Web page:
$$\begin{aligned}&\quad =\int _{\varGamma _{\scriptscriptstyle \mathrm {I}}}({\mathbb {C}}_{\scriptscriptstyle \mathrm {I}}\xi _y(A_{\scriptscriptstyle \mathrm {I}}))\mathbf{n}_{\scriptscriptstyle \mathrm {I}}\text{ d }S+\int _{\varGamma _{\scriptscriptstyle \mathrm {III}}}({\mathbb {C}}_{\scriptscriptstyle \mathrm {I}}\xi _y(A_{\scriptscriptstyle \mathrm {I}}))\mathbf{n}_{\scriptscriptstyle \mathrm {III}}\text{ d }S+\int _{\scriptscriptstyle {\partial \varOmega _{\scriptscriptstyle \mathrm {I}}{\setminus }\varGamma _{\scriptscriptstyle \mathrm {I}}\cup \varGamma _{\scriptscriptstyle \mathrm {III}}}} ({\mathbb {C}}_{\scriptscriptstyle \mathrm {I}}\xi _y(A_{\scriptscriptstyle \mathrm {I}}))\mathbf{n}_{\scriptscriptstyle {{\varOmega _{\scriptscriptstyle \mathrm {I}}{\setminus }\varGamma _{\scriptscriptstyle \mathrm {I}}\cup \varGamma _{\scriptscriptstyle \mathrm {III}}}}}\text{ d }S\nonumber \\&\qquad +\int _{\varGamma _{\scriptscriptstyle \mathrm {II}}}({\mathbb {C}}_{\scriptscriptstyle \mathrm {II}}\xi _y(A_{\scriptscriptstyle \mathrm {II}}))\mathbf{n}_{\scriptscriptstyle \mathrm {II}}\text{ d }S-\int _{\varGamma _{\mathrm {III}}}({\mathbb {C}}_{\scriptscriptstyle \mathrm {II}}\xi _y(A_{\scriptscriptstyle \mathrm {II}}))\mathbf{n}_{\scriptscriptstyle \mathrm {III}}\text{ d }S+\int _{\scriptscriptstyle {\partial \varOmega _{\scriptscriptstyle \mathrm {II}}{\setminus }\varGamma _{\scriptscriptstyle \mathrm {II}}\cup \varGamma _{\scriptscriptstyle \mathrm {III}}}} ({\mathbb {C}}_{\scriptscriptstyle \mathrm {II}}\xi _y(A_{\scriptscriptstyle \mathrm {II}}))\mathbf{n}_{\scriptscriptstyle {{\varOmega _{\scriptscriptstyle \mathrm {II}}{\setminus }\varGamma _{\scriptscriptstyle \mathrm {II}}\cup \varGamma _{\scriptscriptstyle \mathrm {III}}}}}\text{ d }S \end{aligned}$$
(160)

where \(\mathbf{n}_{\scriptscriptstyle \mathrm {I}}\), \(\mathbf{n}_{\scriptscriptstyle \mathrm {II}}\), \(\mathbf{n}_{\scriptscriptstyle \mathrm {III}}\), \(\mathbf{n}_{\varOmega _{\mathrm {I}}{\setminus }{\varGamma _{\scriptscriptstyle \mathrm {I}}\cup \varGamma _{\scriptscriptstyle \mathrm {III}}}}\) and \(\mathbf{n}_{\varOmega _{\scriptscriptstyle \mathrm {II}}{\setminus }{\varGamma _{\scriptscriptstyle \mathrm {II}}\cup \varGamma _{\scriptscriptstyle \mathrm {III}}}}\) are the unit normals corresponding to \(\varGamma _{\scriptscriptstyle \mathrm {I}}\), \(\varGamma _{\scriptscriptstyle \mathrm {II}}\), \(\varGamma _{\scriptscriptstyle \mathrm {III}}\), \(\partial \varOmega _{\scriptscriptstyle \mathrm {I}}{\setminus }\varGamma _{\scriptscriptstyle \mathrm {I}}\cup \varGamma _{\scriptscriptstyle \mathrm {III}}\) and \(\partial \varOmega _{\scriptscriptstyle \mathrm {II}}{\setminus }\varGamma _{\scriptscriptstyle \mathrm {II}}\cup \varGamma _{\scriptscriptstyle \mathrm {III}}\). Terms on the external boundaries of \(\varOmega _{\scriptscriptstyle \mathrm {I}}\) and \(\varOmega _{\scriptscriptstyle \mathrm {II}}\) cancel due to \(\mathbf{y}\)-periodicity. So (160) becomes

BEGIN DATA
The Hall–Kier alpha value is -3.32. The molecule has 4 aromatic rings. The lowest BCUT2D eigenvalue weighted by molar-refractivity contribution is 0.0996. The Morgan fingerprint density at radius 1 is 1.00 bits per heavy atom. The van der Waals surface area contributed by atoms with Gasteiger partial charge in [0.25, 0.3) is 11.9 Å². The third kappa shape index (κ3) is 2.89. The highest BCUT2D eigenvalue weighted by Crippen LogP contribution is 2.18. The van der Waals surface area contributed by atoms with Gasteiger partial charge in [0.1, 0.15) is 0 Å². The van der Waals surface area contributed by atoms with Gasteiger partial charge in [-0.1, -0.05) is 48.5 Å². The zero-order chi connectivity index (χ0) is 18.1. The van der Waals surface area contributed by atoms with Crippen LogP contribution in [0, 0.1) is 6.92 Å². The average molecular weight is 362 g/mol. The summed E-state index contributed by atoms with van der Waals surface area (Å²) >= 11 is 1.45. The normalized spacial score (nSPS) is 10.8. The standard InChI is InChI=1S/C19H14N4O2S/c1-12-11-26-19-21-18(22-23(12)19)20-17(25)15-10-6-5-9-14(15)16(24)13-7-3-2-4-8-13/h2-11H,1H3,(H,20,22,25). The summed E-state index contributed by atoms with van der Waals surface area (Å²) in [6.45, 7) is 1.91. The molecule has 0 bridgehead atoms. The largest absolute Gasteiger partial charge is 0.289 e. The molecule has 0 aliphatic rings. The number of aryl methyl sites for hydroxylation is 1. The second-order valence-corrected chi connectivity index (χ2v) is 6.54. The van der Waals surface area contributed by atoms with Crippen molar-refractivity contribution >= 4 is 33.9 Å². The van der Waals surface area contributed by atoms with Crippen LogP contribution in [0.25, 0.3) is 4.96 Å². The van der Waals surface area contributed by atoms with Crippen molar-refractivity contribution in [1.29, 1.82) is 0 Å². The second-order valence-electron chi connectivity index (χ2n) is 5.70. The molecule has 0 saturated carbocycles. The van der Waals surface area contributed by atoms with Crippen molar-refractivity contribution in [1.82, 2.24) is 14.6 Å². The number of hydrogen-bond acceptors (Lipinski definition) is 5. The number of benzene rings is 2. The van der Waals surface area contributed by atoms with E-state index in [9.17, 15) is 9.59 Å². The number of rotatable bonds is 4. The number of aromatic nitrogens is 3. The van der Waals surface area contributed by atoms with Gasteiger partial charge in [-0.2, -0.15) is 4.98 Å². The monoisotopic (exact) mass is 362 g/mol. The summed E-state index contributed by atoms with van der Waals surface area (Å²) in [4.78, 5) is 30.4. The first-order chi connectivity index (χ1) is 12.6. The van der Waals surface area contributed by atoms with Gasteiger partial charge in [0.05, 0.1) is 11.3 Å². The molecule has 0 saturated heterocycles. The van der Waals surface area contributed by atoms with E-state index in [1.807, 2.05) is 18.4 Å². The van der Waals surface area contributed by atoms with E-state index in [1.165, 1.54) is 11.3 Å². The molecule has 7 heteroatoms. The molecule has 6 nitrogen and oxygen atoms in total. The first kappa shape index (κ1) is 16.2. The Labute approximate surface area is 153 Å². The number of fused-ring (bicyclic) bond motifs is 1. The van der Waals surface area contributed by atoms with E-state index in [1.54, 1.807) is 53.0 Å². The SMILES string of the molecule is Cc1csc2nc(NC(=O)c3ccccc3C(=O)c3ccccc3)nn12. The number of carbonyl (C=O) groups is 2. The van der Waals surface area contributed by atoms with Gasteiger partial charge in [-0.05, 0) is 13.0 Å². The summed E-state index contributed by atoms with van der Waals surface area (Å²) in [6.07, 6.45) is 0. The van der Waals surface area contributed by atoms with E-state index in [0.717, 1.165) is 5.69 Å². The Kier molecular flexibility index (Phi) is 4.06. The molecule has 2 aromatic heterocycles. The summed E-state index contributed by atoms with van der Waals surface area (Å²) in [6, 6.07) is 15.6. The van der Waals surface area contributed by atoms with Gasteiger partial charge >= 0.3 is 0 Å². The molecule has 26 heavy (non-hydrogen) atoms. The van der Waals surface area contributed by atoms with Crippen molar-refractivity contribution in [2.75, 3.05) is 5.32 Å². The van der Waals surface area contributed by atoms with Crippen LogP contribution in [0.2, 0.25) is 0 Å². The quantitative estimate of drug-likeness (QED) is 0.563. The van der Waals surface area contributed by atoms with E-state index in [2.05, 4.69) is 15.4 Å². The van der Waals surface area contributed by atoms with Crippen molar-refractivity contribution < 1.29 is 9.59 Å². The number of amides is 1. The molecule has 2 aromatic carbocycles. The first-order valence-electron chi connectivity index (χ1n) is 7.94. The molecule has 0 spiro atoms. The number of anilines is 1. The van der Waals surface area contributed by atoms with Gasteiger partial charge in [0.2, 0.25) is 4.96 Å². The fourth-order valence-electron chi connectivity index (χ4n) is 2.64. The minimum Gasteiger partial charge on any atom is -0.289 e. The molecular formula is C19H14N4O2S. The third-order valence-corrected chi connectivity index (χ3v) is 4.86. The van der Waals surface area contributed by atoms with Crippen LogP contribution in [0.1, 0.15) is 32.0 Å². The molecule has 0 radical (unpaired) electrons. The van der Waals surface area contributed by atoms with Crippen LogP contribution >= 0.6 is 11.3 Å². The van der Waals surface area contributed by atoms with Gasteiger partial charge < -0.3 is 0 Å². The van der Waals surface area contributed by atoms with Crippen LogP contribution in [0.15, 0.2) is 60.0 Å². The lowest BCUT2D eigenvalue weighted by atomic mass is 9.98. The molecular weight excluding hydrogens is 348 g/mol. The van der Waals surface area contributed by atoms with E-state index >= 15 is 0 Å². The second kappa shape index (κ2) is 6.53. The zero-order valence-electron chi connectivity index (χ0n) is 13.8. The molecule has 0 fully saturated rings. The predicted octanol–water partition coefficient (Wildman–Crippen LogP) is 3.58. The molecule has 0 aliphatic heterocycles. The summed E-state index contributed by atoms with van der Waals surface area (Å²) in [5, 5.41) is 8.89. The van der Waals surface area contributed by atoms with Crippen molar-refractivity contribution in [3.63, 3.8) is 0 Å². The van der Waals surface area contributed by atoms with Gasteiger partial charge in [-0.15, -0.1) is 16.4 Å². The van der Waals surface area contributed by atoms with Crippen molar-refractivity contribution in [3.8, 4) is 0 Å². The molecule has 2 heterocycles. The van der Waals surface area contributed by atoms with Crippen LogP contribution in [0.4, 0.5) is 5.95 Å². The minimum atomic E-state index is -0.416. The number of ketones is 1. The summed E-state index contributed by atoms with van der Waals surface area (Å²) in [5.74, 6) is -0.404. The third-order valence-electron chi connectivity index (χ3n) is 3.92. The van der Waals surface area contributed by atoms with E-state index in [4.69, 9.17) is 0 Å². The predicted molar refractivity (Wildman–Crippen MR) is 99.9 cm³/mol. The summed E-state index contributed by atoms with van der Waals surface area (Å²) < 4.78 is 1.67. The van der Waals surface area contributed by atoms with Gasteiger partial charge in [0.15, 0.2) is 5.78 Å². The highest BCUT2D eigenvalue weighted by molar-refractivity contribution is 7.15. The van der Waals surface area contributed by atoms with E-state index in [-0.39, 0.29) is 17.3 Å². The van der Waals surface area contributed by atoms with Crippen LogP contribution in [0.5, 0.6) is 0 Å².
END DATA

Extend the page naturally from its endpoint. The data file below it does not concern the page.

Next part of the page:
$$\begin{aligned}&=\int _{\varGamma _{\scriptscriptstyle \mathrm {I}}}({\mathbb {C}}_{\scriptscriptstyle \mathrm {I}}\xi _y(A_{\scriptscriptstyle \mathrm {I}}))\mathbf{n}_{\scriptscriptstyle \mathrm {I}}\text{ d }S+\int _{\varGamma _{\scriptscriptstyle \mathrm {II}}}({\mathbb {C}}_{\scriptscriptstyle \mathrm {II}}\xi _y(A_{\scriptscriptstyle \mathrm {II}}))\mathbf{n}_{\scriptscriptstyle \mathrm {II}}\text{ d }S+\int _{\varGamma _{\scriptscriptstyle \mathrm {III}}}({\mathbb {C}}_{\scriptscriptstyle \mathrm {II}}-{\mathbb {C}}_{\scriptscriptstyle \mathrm {I}})\mathbf{n}_{\scriptscriptstyle \mathrm {III}}\text{ d }S \end{aligned}$$
(161)

Where we have used the interface condition (136) and we can now also use (138) and (139) to write (161) as

$$\begin{aligned}&=\int _{\varGamma _{\mathrm {III}}}({\mathbb {C}}_{\scriptscriptstyle \mathrm {II}}-{\mathbb {C}}_{\mathrm {I}})\mathbf{n}_{\scriptscriptstyle \mathrm {III}}\text{ d }S-\int _{\varGamma _{\mathrm {I}}}{\mathbb {C}}_{\mathrm {I}}\cdot \mathbf{n}_{\scriptscriptstyle \mathrm {I}}\text{ d }S-\int _{\varGamma _{\scriptscriptstyle \mathrm {II}}}{\mathbb {C}}_{\scriptscriptstyle \mathrm {II}}\cdot \mathbf{n}_{\scriptscriptstyle \mathrm {II}}\text{ d }S \end{aligned}$$
(162)

On the other hand we are able to rewrite (159) using (134) and (135) as

$$\begin{aligned}&\int _{\varOmega _{\scriptscriptstyle \mathrm {I}}} \nabla _y\cdot ({\mathbb {C}}_{\scriptscriptstyle \mathrm {I}}\xi _y(A_{\scriptscriptstyle \mathrm {I}}))\text{ d }{} \mathbf{y}+\int _{\varOmega _{\scriptscriptstyle \mathrm {II}}} \nabla _y \cdot ({\mathbb {C}}_{\scriptscriptstyle \mathrm {II}}\xi _y(A_{\scriptscriptstyle \mathrm {II}}))\text{ d }{} \mathbf{y} \end{aligned}$$
(163)
$$\begin{aligned}&\quad =-\int _{\varOmega _{\scriptscriptstyle \mathrm {I}}} \nabla _y \cdot {\mathbb {C}}_{\scriptscriptstyle \mathrm {I}}\text{ d }{} \mathbf{y}-\int _{\varOmega _{\scriptscriptstyle \mathrm {II}}} \nabla _y \cdot {\mathbb {C}}_{\scriptscriptstyle \mathrm {II}}\text{ d }{} \mathbf{y} \end{aligned}$$
(164)

We can then apply the divergence theorem to obtain